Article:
Will Retiree Stoners Help Solve the Opioid Epidemic?

The opioid epidemic is in full swing, but will cannabis legalization make a difference? In California, Massachusetts, Maine, Nevada, Colorado, Washington, Oregon, Alaska, and Washington DC, cannabis is COMPLETELY LEGAL!

28 states in the United States have legalized cannabis for “medical purposes.” Uruguay and Jamaica are now fully legal, Canada will be fully legal in 2018, and Mexico is nearing full legalization.

Barbara Kaiser slid to her kitchen floor and sobbed last Christmas.

The 82-year-old Green Valley woman had spent decades baking hundreds of cookies for the holidays for her children, grandchildren, and great-grandchildren, but this year, the pain won. She simply couldn’t do it any longer.

Her arthritis and chronic neuropathy were so severe that getting out of a chair took her 15 minutes. She couldn’t stand up and needed a walker to get a few steps.

She could only sleep for two hours at a time.

“I wasn’t suicidal, but I started wondering why I was waking up every day. Why did I bother? The pain was just amazing,” Kaiser said.

After seven months, she no longer needs her walker for short distances, she’s back to baking cookies and cooking dinner, and she’s reduced her daily Oxycontin intake by one-third. She is also sleeping all night.

What occurred?

Marijuana for medical purposes.

“It’s incredible and I want people to know about it,” Kaiser said during a recent interview at her home. “I’m a perfect example of what it can do.”

Kaiser is one of an increasing number of Arizona seniors who are turning to medical marijuana to treat conditions such as chronic pain, Post Traumatic Stress Disorder, cancer, and others.

According to the Arizona Department of Health Services, just over 132,000 Arizona residents have medical marijuana cards, with more than 18,000 in Pima County.

According to the state, approximately 22% of current card holders are 61 and older, up from approximately 13% in 2011.

Kaiser is one of 1,300 Arizona residents aged 81 and up who have a Medicare card.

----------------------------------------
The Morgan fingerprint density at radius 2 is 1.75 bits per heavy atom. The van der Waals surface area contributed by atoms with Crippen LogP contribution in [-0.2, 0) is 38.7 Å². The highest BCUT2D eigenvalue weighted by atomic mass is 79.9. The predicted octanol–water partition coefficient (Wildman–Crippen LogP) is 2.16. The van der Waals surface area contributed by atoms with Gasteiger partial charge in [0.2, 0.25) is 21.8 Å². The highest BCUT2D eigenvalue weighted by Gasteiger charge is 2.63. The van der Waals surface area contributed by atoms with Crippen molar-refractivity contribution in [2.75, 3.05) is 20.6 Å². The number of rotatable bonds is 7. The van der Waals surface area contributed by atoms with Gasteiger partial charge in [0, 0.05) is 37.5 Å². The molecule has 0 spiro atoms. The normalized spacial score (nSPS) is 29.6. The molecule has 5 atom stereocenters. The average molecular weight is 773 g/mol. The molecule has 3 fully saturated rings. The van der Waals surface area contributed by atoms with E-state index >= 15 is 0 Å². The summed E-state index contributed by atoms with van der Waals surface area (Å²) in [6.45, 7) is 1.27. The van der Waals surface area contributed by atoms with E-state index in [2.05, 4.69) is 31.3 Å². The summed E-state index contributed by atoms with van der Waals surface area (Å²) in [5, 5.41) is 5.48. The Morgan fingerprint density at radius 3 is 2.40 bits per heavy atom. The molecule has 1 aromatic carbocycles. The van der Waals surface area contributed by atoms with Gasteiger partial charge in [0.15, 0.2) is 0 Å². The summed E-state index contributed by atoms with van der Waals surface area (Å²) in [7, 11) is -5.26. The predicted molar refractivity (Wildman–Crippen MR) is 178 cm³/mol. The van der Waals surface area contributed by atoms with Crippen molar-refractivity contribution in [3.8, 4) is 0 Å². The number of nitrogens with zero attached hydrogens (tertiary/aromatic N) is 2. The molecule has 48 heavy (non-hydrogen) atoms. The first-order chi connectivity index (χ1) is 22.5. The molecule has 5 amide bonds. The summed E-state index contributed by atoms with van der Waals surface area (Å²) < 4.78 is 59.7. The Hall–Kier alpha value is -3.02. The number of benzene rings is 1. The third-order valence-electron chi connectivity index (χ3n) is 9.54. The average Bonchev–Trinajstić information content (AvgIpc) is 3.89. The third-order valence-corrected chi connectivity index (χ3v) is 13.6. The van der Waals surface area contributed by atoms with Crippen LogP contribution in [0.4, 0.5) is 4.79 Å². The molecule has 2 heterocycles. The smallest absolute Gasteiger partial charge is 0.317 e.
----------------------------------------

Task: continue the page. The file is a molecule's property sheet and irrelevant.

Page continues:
At first, tentative

Kaiser, who used to be an avid hiker, developed a slew of chronic health issues over the years and survived a bout with malignant lymphoma. She’s had chemo, back surgery, knee surgery, and far too many epidural steroid injections to count.

Her doctor had urged her for years to investigate medical marijuana, but Kaiser and her husband, Walter, 88, were adamantly opposed. For starters, the federal government makes no distinction between illegal recreational marijuana and medical marijuana. Second, they were concerned about the cost.

Her quality of life had deteriorated to the point where Kaiser and her husband decided she should try medical marijuana. Walter spent several days on the Internet looking for a Tucson dispensary that could help them get a medical marijuana card.

The Kaisers found the application process to be lengthy and complicated, and they made a few mistakes, but she received her card on March 30.

“I was excited and scared,” Kaiser said. “I was very frightened about the whole thing.”

But she was ecstatic to learn that there is a medical marijuana dispensary in Sahuarita, just four miles from her house.

According to Kaiser, the staff at Hana Meds introduced her to a “medical cannabis coach” who has been assisting her in finding the right strain of marijuana to relieve her symptoms. (This is a related story.)

Hana Meds’ general manager, Dan Fernandez, said the company has about 2,000 active patients, the vast majority of whom live in the Green Valley area. Their clients are generally between the ages of 60 and 94.

Learning about it

Many of their patients, like Kaiser, are first-time users who are unaware of the various chemical compounds in marijuana, the various strains of marijuana, and the various ways it can be consumed, according to Fernandez. They are also unaware of the advantages and disadvantages of each.

David Lamb, a Hana patient consultant, stated that he and his colleagues are specially trained on cannabinoids (CBD) and tetrahydrocannabinol (THC). They understand which strains will produce which effects and can advise on how the product should be consumed.

According to Lamb, Hana’s patient consultants direct patients to products and ingestion methods based on their medical conditions and symptoms. They make no diagnoses.

“A good analogy would be like antibiotics, there’s hundreds of different antibiotics and each one can affect a different condition or infection differently, so certain people need certain ones to address a certain condition,” Lamb said. “Marijuana can be much the same way. There are so many different strains because they can all interact with each other even at very small or very large margins (and) react very differently depending on the patient and their needs.”